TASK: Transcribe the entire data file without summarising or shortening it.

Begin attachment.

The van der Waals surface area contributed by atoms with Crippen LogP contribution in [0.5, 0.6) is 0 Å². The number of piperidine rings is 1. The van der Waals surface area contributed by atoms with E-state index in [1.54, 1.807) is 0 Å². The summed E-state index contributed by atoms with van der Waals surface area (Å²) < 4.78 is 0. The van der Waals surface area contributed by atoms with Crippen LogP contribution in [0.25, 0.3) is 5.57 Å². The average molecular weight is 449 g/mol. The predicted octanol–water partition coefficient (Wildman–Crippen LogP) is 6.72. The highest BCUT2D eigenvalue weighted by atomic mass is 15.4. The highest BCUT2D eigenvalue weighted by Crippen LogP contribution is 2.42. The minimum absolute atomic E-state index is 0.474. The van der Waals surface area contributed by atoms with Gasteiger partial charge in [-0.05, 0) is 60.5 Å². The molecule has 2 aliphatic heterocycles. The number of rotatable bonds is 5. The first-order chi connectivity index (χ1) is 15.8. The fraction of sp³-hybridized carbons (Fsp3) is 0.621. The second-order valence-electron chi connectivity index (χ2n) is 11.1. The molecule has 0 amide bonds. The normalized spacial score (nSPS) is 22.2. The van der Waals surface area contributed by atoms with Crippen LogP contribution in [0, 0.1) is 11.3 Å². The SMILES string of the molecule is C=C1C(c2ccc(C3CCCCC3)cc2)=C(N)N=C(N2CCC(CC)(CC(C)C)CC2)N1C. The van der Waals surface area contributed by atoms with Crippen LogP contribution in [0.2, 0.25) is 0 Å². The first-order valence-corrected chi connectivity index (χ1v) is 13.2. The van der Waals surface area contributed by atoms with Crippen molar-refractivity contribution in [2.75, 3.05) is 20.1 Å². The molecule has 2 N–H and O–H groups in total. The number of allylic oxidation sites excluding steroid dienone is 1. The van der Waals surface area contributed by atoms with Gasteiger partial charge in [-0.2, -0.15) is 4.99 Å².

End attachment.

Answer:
The van der Waals surface area contributed by atoms with Crippen LogP contribution in [0.5, 0.6) is 0 Å². The number of piperidine rings is 1. The van der Waals surface area contributed by atoms with E-state index in [1.54, 1.807) is 0 Å². The summed E-state index contributed by atoms with van der Waals surface area (Å²) < 4.78 is 0. The van der Waals surface area contributed by atoms with Crippen LogP contribution in [0.25, 0.3) is 5.57 Å². The average molecular weight is 449 g/mol. The predicted octanol–water partition coefficient (Wildman–Crippen LogP) is 6.72. The highest BCUT2D eigenvalue weighted by atomic mass is 15.4. The highest BCUT2D eigenvalue weighted by Crippen LogP contribution is 2.42. The minimum absolute atomic E-state index is 0.474. The van der Waals surface area contributed by atoms with Gasteiger partial charge in [-0.05, 0) is 60.5 Å². The molecule has 2 aliphatic heterocycles. The number of rotatable bonds is 5. The first-order chi connectivity index (χ1) is 15.8. The fraction of sp³-hybridized carbons (Fsp3) is 0.621. The second-order valence-electron chi connectivity index (χ2n) is 11.1. The molecule has 0 amide bonds. The normalized spacial score (nSPS) is 22.2. The van der Waals surface area contributed by atoms with Crippen LogP contribution in [0, 0.1) is 11.3 Å². The SMILES string of the molecule is C=C1C(c2ccc(C3CCCCC3)cc2)=C(N)N=C(N2CCC(CC)(CC(C)C)CC2)N1C. The van der Waals surface area contributed by atoms with Crippen LogP contribution in [0.2, 0.25) is 0 Å². The first-order valence-corrected chi connectivity index (χ1v) is 13.2. The van der Waals surface area contributed by atoms with Crippen molar-refractivity contribution in [2.75, 3.05) is 20.1 Å². The molecule has 2 N–H and O–H groups in total. The number of allylic oxidation sites excluding steroid dienone is 1. The van der Waals surface area contributed by atoms with Gasteiger partial charge in [-0.2, -0.15) is 4.99 Å².